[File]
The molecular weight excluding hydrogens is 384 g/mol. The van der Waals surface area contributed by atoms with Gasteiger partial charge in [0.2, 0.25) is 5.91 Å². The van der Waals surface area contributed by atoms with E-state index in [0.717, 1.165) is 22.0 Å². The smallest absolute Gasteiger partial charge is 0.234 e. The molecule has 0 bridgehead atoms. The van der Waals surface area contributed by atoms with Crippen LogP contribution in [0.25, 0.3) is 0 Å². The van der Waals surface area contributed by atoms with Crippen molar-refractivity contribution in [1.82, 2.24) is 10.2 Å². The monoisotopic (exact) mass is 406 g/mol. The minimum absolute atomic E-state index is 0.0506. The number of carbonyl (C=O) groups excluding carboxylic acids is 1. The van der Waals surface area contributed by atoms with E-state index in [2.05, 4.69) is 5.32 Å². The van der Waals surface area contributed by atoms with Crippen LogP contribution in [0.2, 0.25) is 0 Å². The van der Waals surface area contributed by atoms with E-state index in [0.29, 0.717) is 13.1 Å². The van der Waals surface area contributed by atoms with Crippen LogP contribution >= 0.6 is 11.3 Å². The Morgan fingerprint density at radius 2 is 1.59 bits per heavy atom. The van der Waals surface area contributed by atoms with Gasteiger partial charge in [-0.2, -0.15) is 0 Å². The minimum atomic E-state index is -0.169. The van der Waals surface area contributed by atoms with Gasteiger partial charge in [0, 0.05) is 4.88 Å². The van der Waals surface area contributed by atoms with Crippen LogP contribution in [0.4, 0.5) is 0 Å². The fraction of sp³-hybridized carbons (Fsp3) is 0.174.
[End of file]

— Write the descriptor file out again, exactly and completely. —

The molecular weight excluding hydrogens is 384 g/mol. The van der Waals surface area contributed by atoms with Gasteiger partial charge in [0.2, 0.25) is 5.91 Å². The van der Waals surface area contributed by atoms with E-state index in [0.717, 1.165) is 22.0 Å². The smallest absolute Gasteiger partial charge is 0.234 e. The molecule has 0 bridgehead atoms. The van der Waals surface area contributed by atoms with Crippen LogP contribution in [0.25, 0.3) is 0 Å². The van der Waals surface area contributed by atoms with Crippen molar-refractivity contribution in [1.82, 2.24) is 10.2 Å². The monoisotopic (exact) mass is 406 g/mol. The minimum absolute atomic E-state index is 0.0506. The number of carbonyl (C=O) groups excluding carboxylic acids is 1. The van der Waals surface area contributed by atoms with E-state index in [2.05, 4.69) is 5.32 Å². The van der Waals surface area contributed by atoms with Crippen LogP contribution in [0.2, 0.25) is 0 Å². The van der Waals surface area contributed by atoms with E-state index in [0.29, 0.717) is 13.1 Å². The van der Waals surface area contributed by atoms with Crippen LogP contribution >= 0.6 is 11.3 Å². The Morgan fingerprint density at radius 2 is 1.59 bits per heavy atom. The van der Waals surface area contributed by atoms with Gasteiger partial charge in [-0.2, -0.15) is 0 Å². The minimum atomic E-state index is -0.169. The van der Waals surface area contributed by atoms with Gasteiger partial charge in [0, 0.05) is 4.88 Å². The van der Waals surface area contributed by atoms with Crippen LogP contribution in [0.4, 0.5) is 0 Å². The fraction of sp³-hybridized carbons (Fsp3) is 0.174.